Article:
New Delhi: As the world awaits the global climate meet, COP26, India is slated to stake claim and emerge as a global leader in clean energy and renewables. However, while India talks renewables, its policies still maintain high dependence on coal.
As much as 25% of India’s revenue comes from fossil fuels while coal-fired power output is set to double by 2040. Concessional tax benefits continue to be the largest subsidy to the coal sector; newer acts and amendments continue to make a big push towards coal--making it the centerpiece of India’s energy system, despite both higher financial and social costs.
India recently held its second round of coal block auctions offering 67 blocks against which it had received interest for only 19 coal mines. During the first round, wherein 38 blocks were up for grabs, only 20 managed to be auctioned. It is the first time since the 1970s that coal blocks have been up for auction. As India deepens its ties to coal, dilution in policies aid easier clearances, paving the way for environmental degradation and land acquisition, say activists.
‘Dilution’ of policy, degradation of environmental norms
In its latest move, the Central government has pushed through the Coal Bearing Areas (Acquisition & Development) Amendment Bill, 2021. The Bill, while exempting private parties from conducting social impact assessments and paying compensation or seeking the consent of locals, also sets a precedent for land acquisition. The original act of 1957 did not allow permanent structures or projects. Through these proposed amendments, once the lease is granted to a mine, private companies would continue to have control over the acquired land even after mining activities are completed and would be able to continue ancillary activities and build coal-related infrastructure. This means that provisions of the watershed land acquisition Bil,l enacted in 2013—popularly known as the LARR Act, 2013—will no longer apply to thevcorporate bigwigs when they take over land for extracting coal from the blocks won through bids.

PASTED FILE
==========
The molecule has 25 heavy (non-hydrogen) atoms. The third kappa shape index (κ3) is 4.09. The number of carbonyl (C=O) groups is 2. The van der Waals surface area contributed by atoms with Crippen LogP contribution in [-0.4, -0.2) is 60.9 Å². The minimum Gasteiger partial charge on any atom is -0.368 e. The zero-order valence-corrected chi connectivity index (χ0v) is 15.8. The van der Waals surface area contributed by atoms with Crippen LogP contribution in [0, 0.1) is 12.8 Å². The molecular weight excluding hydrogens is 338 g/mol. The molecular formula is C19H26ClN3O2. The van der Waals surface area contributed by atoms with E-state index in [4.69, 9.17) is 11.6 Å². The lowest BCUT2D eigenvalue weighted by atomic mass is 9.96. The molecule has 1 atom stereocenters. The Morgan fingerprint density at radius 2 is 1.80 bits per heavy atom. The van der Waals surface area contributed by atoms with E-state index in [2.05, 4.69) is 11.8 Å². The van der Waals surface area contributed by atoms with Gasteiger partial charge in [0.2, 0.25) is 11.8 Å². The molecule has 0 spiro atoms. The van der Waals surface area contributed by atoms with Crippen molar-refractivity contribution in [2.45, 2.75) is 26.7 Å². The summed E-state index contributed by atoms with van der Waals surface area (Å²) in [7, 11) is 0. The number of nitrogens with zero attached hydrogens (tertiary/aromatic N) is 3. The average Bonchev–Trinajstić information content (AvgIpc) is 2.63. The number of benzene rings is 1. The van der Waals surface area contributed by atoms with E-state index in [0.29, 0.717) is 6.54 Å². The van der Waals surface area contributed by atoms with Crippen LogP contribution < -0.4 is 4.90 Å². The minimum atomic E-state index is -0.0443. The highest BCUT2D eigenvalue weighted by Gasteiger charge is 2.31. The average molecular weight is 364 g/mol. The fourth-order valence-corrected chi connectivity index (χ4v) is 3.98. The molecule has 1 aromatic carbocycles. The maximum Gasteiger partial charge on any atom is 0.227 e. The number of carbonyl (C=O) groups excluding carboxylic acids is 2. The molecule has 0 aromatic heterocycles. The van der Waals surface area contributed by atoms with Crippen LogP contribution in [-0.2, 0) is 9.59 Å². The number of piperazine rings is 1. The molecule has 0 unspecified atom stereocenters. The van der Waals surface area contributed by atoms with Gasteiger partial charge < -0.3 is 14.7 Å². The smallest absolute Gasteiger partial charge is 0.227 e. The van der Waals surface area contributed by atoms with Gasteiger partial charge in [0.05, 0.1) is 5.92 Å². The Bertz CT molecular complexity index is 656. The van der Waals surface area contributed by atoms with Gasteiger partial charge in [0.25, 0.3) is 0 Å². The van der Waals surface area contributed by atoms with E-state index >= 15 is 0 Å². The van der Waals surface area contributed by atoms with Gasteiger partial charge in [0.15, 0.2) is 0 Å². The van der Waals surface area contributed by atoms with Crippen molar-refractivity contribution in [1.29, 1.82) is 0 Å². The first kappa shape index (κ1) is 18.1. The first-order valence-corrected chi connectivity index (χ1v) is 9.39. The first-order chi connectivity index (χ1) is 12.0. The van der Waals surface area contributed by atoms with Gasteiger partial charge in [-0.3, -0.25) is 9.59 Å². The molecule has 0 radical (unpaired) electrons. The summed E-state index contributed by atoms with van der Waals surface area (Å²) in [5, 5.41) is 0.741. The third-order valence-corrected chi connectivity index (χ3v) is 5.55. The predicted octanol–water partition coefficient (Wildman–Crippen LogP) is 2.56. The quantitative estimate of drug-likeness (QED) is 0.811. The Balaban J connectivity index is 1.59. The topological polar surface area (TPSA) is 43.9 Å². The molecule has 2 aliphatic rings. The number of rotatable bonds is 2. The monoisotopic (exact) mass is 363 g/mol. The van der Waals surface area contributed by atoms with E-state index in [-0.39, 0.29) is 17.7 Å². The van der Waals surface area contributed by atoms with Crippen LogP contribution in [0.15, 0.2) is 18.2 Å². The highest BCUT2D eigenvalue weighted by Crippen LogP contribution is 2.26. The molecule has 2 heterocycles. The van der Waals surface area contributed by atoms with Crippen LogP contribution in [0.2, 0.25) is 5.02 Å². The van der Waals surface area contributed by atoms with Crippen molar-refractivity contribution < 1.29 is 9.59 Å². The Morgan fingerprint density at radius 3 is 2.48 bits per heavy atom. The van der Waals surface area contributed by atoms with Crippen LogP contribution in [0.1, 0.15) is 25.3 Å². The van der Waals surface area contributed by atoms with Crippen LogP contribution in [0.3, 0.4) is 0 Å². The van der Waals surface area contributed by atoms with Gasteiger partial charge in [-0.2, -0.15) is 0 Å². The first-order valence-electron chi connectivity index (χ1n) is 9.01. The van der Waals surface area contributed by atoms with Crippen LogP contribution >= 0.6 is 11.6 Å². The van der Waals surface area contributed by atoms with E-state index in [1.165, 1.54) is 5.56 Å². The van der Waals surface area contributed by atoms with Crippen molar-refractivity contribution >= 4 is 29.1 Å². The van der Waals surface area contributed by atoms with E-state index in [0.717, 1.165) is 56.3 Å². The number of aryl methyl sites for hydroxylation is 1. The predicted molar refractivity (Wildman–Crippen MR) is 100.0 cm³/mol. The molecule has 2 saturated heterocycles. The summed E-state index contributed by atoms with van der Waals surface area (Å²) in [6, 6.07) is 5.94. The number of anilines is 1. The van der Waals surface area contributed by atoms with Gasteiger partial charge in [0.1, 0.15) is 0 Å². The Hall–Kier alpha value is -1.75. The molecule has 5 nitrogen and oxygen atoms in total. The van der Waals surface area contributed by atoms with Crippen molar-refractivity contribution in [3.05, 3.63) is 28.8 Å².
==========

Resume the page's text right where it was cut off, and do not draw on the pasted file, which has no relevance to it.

The reading down of the environmental regulations was triggered in March 2020, when the Ministry of environment issued two notifications to provide easier forest and environmental clearances to mine owners. This meant that once the corporate firm had mining rights they no longer needed to seek fresh approvals and could ignore any previous damage that had occurred to the environment.
Environmental researchers, Manju Menon and Kanchi Kohli argue: “This extension of environmental approvals to mines that are being granted fresh leases assumes a fait accompli of projects. It takes away the opportunity to address the legacy of mine impacts, such as contamination of farm lands or water sources, degradation of forest areas or loss of lives due to mining accidents, before change of ownership of mines.”
As a final nail in the coffin, the Narendra Modi government triggered a complete policy overhaul in March 2020, by passing the Mineral Laws (Amendment) Bill, 2020, which amended two Central laws that governed mining in India-- The Mines and Mineral (Development and Regulation) Act (MMDR), 1957 and the Coal Mines (Special Provisions) Act (CMSP), 2015.
The amendments opened a gateway of reforms that further commercialised coal. The Acts meant that corporate firms won land rights along with mining rights coupled with an extension on who could mine. The amendments mean anyone -- with or without mining experience -- could now participate in the process of mine acquisition. The second, more dangerous change, was the relaxation of the CMSP Act’s (Coal Mines (Special Provisions) Act) norms on the end-use of coal, which was limited to specified uses, such as power generation and steel production. The amendment has removed this pre-condition.